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How New Oscilloscope ASICs Enable Higher Resolution Measurements

Advancements in serial data communications, power management and power conversion technologies have made capturing, observing, and analyzing more intricate signal details crucial for accurate measurements and efficient troubleshooting. Tektronix’s 4, 5, and 6 Series oscilloscopes are meeting that demand by enabling higher resolution with their 12-bit ADC acquisition systems.

The goal of this blog post is to explore how our custom-built ASICs enable that increased resolution by delivering:

  • Higher performance ADC (12-bit)
  • High definition waveform displays
  • Improved low noise, high gain analog front end
  • Hardware filters to eliminate inherent noise

Higher performance ADC (12-bit)

New Tektronix 12-bit ASIC
Figure 1: New Tektronix 12-bit ASIC (The TEK049)

The new TEK049 ASIC uses four 12-bit successive approximation ADCs (Figure 1) to deliver 25 GS/s. Depending on channel count, there can be one or two ASICs per 4, 5 or 6 Series MSO.

Since the ADCs built into the TEK049 ASIC are 12-bit, they provide 4,096 vertical digitizing levels, which is 16x more vertical resolution than previous 8-bit ADCs. In the 4 and 5 Series MSO, they deliver finished 12-bit samples at 3.125 GS/s. At 6.25 GS/s the data is acquired through the 12-bit ADC but are stored in 8-bits of storage memory to accommodate the maximum transfer rate between the ASIC and memory. In the 6 Series MSO, they deliver finished 12-bit samples at 12.5 GS/s. At 25 GS/s the data is acquired through the 12-bit ADC but are stored in 8-bits of storage memory to accommodate the maximum transfer rate between the ASIC and memory.

HD Display Processing for Enhanced Waveform Viewing Capabilities

The TEK049 ASIC also incorporates display processing hardware that enables 4/5/6 Series MSOs to support a large HD display with a lively update rate. Having 1920 x 1080 pixels available allows the oscilloscope to take advantage of the higher ADC resolution and facilitate the viewing of important signal details. In other oscilloscopes the display system compresses the ADC codes into the number of vertical pixels available, which keeps a user from seeing important details that the ADC captured. The TEK049 also enables a very fast update rate with 16-bit color depth. This fast update rate with gray scaling allows users to pick out key features of the waveform, further enhancing the viewing capabilities for those who demand fine signal details.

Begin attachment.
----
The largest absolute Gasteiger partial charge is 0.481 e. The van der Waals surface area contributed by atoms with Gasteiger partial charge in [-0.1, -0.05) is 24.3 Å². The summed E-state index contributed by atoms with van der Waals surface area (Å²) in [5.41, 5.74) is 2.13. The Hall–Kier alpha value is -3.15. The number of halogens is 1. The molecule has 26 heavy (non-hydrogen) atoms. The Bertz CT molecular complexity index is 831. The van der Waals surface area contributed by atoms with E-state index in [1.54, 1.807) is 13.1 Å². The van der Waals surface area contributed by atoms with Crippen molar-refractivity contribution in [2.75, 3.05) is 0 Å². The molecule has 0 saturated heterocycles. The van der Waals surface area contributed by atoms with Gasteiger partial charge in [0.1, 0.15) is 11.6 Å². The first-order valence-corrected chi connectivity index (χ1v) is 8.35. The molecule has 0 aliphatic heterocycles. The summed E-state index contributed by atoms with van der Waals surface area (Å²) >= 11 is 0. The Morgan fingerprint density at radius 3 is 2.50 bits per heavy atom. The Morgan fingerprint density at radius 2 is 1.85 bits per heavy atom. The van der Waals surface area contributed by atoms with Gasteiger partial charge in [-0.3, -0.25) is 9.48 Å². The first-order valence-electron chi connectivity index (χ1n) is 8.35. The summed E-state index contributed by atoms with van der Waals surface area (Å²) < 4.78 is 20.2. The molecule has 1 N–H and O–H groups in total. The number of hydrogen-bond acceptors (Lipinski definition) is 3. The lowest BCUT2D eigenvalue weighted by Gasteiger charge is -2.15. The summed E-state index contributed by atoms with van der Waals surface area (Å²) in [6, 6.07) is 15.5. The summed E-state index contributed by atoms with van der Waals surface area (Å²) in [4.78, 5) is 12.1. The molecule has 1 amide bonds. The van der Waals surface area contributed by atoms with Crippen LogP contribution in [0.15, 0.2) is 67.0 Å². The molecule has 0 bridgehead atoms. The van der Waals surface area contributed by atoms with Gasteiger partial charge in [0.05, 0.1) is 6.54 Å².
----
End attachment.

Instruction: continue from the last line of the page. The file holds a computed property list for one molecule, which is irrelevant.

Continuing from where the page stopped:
Lower Noise and Greater Gain for High Bandwidth and Low Volts-Per-Division Settings

Tek’s new ASICs also enable our scopes to support a wide range of full scales on the scope’s display. In the 4/5/6 Series MSOs, an amplifier and attenuator system in the front end adjust the gain to always take advantage of the ADCs full scale. The amplifier noise needs to be very low to take advantage of the high-resolution ADC and enable the scope to be used at high bandwidths and at low volts-per-division settings.

New Tektronix analog amplifier ASIC (TEK061)
Figure 2: New Tektronix analog amplifier ASIC (TEK061)

New Tektronix analog front end ASIC (TEK026D)
Figure 3: New Tektronix analog front end ASIC (TEK026D)

 

The new TEK061 ASIC (Figure 2) in the 6 Series MSO provides industry leading performance at high bandwidth and small vertical scales. The new TEK026D (Figure 3), available on the 4, 5 or 6 Series, ensures very low noise and even enables accurate probing to 1 GHz without the addition of noise from a probe amplifier.

Hardware Filter Techniques for Improving Vertical Resolution

In general, oscilloscope ADCs are always running at maximum sample rate, no matter what the settings are. When lower sample rates are set by the user, sample points are decimated (thrown out) to store the desired record length / sample rate combination. This mode, in which extra samples are thrown out, is called “sample mode”. Tektronix has traditionally offered a more productive use for “extra” samples with an approach called high resolution or “HiRes” mode. Sample points are averaged together to create the desired sample rate in a process often referred to as ‘boxcar averaging’. Each sample point is made up of more information, providing better accuracy, and effectively delivering higher vertical resolution. Figure 4 illustrates sample mode vs HiRes (boxcar averaging) mode. This technique is widely-used today.

Sample mode vs HiRes (boxcar average) mode.
Figure 4: Sample mode vs HiRes (boxcar average) mode.

The 4/5/6 Series MSOs improve on the boxcar averaging, or “HiRes” approach. The new high-resolution mode (dubbed High Res) uses hardware in the TEK049 ASIC to not only perform averaging, but also implement anti-aliasing filters and a uniquely-designed set of finite impulse response (FIR) filters for each sampling rate to ensure the user gets the best high-resolution representation of the original signal being measured.

Step response of High Res, boxcar averaged, and brick wall filtered signals.
Figure 5: Step response of High Res, boxcar averaged, and brick wall filtered signals.

Conclusion

Capturing, observing, and analyzing the fine details of various signals has never been more crucial for both designing and troubleshooting cutting-edge technology. At Tektronix, we’re committed to empowering engineers’ innovations by improving the tools they use on a daily basis. 12-bit ADCs powered by a new custom ASIC in the 4/5/6 Series MSOs are just one example.

If you’d like to read a more in-depth explanation of the technology behind our new ASIC, check out our white paper: Achieve Higher Vertical Resolution for More Precise Measurements.

You can also learn more on our product pages for the 4 Series MSO, 5 Series MSO, and 6 Series MSO.

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